“Consulting,” according to Webster’s Unabridged Dictionary, is defined as: “Designating one called in conference regarding some case or project; as, a consulting engineer.” For other definitions see “Words and Phrases,” Second Series.

Appellant strongly contends that where the court directs a verdict, upon motion, the trial court should make findings of fact and conclusions of law. The principle is well established that where both parties to an action request the' court to direct a verdict in their behalf, and make no request that the jury be allowed to determine questions of fact, findings and conclusions must be made unless waived. Romero v. Herrera, 30 N.M. 139, 228 P. 604. Sec Michigan Cent. R. Co. v. Spindler, 211 Ind. *14194, 5 N.E.2d 632, 108 A.L.R. 1307, 1315, where the authorities are assembled. But where only one of the parties asks for a, directed verdict, and it is granted, findings of fact and conclusions of law are unnecessary. Farm Credit Corporation v. Rigby Nat. Bank, 49 Idaho 444, 290 P. 211; Langdon v. Taylor, 2 Cir., 180 F. 385; City Nat. Bank v. Phillips Petroleum Co., Tex. Civ. App., 47 S.W.2d 357; and Fidelity Trust Company v. Palmer, 22 Wash. 473, 61. P. 158, 79 Am.St.Rep. 953; De Kalb County v. Tennessee Electric Power Co., 17 Tenn.App., 343, 67 S.W.2d 555; and Driscoll v. Morris, Tex.Civ.App., 275 S.W. 196.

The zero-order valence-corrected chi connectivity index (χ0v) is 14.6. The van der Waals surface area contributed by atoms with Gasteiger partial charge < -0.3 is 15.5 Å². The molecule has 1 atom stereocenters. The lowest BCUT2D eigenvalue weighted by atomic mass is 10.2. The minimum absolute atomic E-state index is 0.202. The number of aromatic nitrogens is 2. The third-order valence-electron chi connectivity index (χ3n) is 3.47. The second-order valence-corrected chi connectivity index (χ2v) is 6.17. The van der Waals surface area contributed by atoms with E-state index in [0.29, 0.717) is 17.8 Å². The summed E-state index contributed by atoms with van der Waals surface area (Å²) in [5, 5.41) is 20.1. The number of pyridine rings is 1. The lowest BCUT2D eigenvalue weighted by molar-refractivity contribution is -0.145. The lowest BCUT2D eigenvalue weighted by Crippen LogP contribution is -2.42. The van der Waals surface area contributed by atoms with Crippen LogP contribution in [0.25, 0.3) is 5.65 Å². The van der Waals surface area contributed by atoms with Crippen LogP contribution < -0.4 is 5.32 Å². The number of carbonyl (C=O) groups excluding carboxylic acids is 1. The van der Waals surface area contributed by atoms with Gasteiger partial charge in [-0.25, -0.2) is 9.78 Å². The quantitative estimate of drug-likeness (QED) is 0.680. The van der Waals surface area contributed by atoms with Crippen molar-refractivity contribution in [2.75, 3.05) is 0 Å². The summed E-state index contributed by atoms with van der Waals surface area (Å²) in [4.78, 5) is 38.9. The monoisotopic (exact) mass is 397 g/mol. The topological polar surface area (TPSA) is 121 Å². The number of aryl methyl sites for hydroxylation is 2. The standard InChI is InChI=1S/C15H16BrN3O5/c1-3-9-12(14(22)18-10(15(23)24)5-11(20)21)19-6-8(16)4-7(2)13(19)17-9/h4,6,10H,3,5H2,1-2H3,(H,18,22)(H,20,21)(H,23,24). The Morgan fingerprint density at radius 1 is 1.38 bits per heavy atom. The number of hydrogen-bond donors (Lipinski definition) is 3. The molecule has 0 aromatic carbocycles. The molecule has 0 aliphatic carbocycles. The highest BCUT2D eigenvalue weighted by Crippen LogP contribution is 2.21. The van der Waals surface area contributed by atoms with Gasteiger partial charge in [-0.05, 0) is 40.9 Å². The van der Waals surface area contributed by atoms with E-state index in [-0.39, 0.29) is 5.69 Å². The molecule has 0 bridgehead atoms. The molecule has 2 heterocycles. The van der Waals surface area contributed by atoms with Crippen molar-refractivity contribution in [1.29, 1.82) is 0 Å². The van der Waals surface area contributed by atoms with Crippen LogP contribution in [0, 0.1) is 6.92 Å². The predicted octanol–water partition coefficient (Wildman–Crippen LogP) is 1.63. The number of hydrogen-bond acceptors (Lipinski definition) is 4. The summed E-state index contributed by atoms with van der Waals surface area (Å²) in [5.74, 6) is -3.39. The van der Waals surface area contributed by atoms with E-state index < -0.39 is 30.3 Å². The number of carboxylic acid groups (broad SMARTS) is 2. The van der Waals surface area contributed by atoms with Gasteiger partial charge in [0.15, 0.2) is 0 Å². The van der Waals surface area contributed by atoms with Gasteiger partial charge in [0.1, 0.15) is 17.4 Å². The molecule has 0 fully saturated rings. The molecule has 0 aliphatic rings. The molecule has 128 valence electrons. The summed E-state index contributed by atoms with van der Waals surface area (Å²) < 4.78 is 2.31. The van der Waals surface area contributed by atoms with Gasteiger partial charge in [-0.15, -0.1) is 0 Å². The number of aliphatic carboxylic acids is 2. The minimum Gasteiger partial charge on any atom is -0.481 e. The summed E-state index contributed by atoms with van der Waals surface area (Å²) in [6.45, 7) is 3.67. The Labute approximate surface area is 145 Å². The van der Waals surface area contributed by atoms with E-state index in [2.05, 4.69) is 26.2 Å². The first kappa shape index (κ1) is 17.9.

It should here be noted, however, that in those cases tried to the court without a jury it is the duty of the trial court to make findings of fact and conclusions of law. N.M.Stat, Sec. 19-101, rule 52(B), 1941 Comp; Pankey v. Hot Springs Nat. Bank, 46 N.M. 10, 119 P.2d 636; Sandoval County Board of Education v. Young, 43 N.M. 397, 94 P.2d 508.